Markets had expected the central bank to keep its benchmark interest rate steady while setting up a cut at the July meeting.The Fedread more
The stream is slated to start at 2:30 pm ETThe Fedread more
This is a comparison of Wednesday's FOMC statement with the one issued on May 1 after the Fed's previous policy-making meeting.The Fedread more
Powell said policymakers are concerned about some of the recent economic developments and see a growing case for easier policy.The Fedread more
The Fed chief said that despite reports that Trump was looking to demote or fire him, he doesn't plan on leaving anytime soon.The Fedread more
If you're concerned about what Wednesday's Fed decision means for your bank account, mortgage loan or credit card — as well as student debt, home equity loan and car payment —...Personal Financeread more
The Federal Open Market Committee's quarterly economic forecast includes the so-called dot plot of where members see interest rates heading.The Fedread more
Employees spoke out on issues like forced arbitration, workplace equity and Project Dragonfly at Alphabet's annual shareholder meeting.Technologyread more
The Federal Reserve lowered its inflation forecast for 2019 while keeping the growth expectations unchanged.The Fedread more
With bold and targeted steps, economists say, government can increase opportunity and incomes for many more people in ways that strengthen, not weaken, American capitalism.Politicsread more
Under Armour's shares skidded about 23 percent Tuesday after the sportswear maker reported lower-than-expected quarterly sales and announced that Chief Financial Officer Chip Molloy will step down.
The stock price was $19.17, down more than 23 percent from Monday's close.
Under Armour said Molloy is leaving for personal reasons. It did not elaborate. Molloy, the former CFO of PetSmart, joined Under Armour on last January.
The company's sales were hurt by intense competition and slowing growth in North America.
The company said net income fell to $104.9 million in the fourth quarter ended Dec. 31 from $105.6 million a year earlier.
On a per-share basis, earnings fell to 23 cents per for Class A, Class B and Class C shares from 24 cents a year earlier.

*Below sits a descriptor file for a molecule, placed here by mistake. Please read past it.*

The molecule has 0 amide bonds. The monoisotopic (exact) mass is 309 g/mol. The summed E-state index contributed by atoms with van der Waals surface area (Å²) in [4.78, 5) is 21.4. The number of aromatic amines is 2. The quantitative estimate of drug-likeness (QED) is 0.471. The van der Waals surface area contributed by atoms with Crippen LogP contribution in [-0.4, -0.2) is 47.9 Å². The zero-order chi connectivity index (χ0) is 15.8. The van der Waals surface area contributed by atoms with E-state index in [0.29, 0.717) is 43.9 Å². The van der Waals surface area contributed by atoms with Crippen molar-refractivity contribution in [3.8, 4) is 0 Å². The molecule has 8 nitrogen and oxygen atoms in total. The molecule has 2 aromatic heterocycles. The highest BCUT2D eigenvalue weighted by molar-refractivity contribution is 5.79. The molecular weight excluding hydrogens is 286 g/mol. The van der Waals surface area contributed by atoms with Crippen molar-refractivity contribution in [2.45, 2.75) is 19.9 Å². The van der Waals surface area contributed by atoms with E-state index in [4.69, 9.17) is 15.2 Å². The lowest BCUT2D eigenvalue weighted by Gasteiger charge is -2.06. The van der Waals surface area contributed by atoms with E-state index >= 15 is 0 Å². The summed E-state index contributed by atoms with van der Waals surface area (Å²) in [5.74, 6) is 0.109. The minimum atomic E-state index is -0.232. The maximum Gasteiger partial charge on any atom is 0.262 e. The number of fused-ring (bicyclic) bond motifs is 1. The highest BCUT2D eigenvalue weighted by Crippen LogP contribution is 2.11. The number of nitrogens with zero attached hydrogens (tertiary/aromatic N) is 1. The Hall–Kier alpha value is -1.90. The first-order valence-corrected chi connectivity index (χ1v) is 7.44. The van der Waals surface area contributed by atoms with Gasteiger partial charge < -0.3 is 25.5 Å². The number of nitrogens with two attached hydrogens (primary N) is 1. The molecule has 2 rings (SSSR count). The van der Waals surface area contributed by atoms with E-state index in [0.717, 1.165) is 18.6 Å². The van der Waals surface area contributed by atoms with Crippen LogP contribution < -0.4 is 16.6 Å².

The company's net revenue rose about 12 percent to $1.31 billion, its slowest sales growth in eight years. Analysts on average expected $1.41 billion, according to Thomson Reuters.
Susan Anderson, a consumer research analyst at FBR Capital Markets, said on CNBC's "Squawk Box" that she was not overly surprised by the performance, given the industry's oversupply and recent bankruptcies like that of Sports Authority last June.
"I think we are, based on their guidance, going to see slower growth over the next year as we ... work through some North America issues," she said, noting several promising areas in the report where Under Armour could see improvement.
"We are still seeing international growth over 50 percent and then also footwear, which I think was expected to be light, was still very strong, over 30 percent," she continued. "So I think those are really the two growth platforms that we're going to start to see take hold over the next several years."
She said Under Armour stock was still worth holding for the long term.
"I like it over Nike," she said. "It's one that is still going to have double-digit top-line growth, which is very hard to find these days ... in retail or apparel."
And, despite Nike's $30.5 billion in revenue for 2016 compared to Under Armour's $4.8 billion, "I think there's still a long runway of growth for them," Anderson said. "I think it's going to come out a winner."
— Reuters contributed to this report.